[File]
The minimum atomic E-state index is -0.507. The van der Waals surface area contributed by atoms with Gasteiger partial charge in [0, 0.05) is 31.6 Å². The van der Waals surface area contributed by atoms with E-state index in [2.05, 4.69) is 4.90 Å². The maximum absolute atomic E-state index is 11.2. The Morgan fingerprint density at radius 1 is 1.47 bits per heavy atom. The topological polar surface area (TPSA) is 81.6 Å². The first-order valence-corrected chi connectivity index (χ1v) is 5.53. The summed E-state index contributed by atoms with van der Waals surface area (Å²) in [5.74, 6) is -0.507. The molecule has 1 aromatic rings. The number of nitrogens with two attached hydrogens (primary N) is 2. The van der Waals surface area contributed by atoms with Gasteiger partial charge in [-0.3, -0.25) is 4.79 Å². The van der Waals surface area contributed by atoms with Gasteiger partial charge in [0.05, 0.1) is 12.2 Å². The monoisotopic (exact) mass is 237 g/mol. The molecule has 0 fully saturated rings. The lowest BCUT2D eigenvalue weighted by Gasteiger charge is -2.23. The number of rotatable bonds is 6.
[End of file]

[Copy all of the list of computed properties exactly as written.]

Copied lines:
The minimum atomic E-state index is -0.507. The van der Waals surface area contributed by atoms with Gasteiger partial charge in [0, 0.05) is 31.6 Å². The van der Waals surface area contributed by atoms with E-state index in [2.05, 4.69) is 4.90 Å². The maximum absolute atomic E-state index is 11.2. The Morgan fingerprint density at radius 1 is 1.47 bits per heavy atom. The topological polar surface area (TPSA) is 81.6 Å². The first-order valence-corrected chi connectivity index (χ1v) is 5.53. The summed E-state index contributed by atoms with van der Waals surface area (Å²) in [5.74, 6) is -0.507. The molecule has 1 aromatic rings. The number of nitrogens with two attached hydrogens (primary N) is 2. The van der Waals surface area contributed by atoms with Gasteiger partial charge in [-0.3, -0.25) is 4.79 Å². The van der Waals surface area contributed by atoms with Gasteiger partial charge in [0.05, 0.1) is 12.2 Å². The monoisotopic (exact) mass is 237 g/mol. The molecule has 0 fully saturated rings. The lowest BCUT2D eigenvalue weighted by Gasteiger charge is -2.23. The number of rotatable bonds is 6.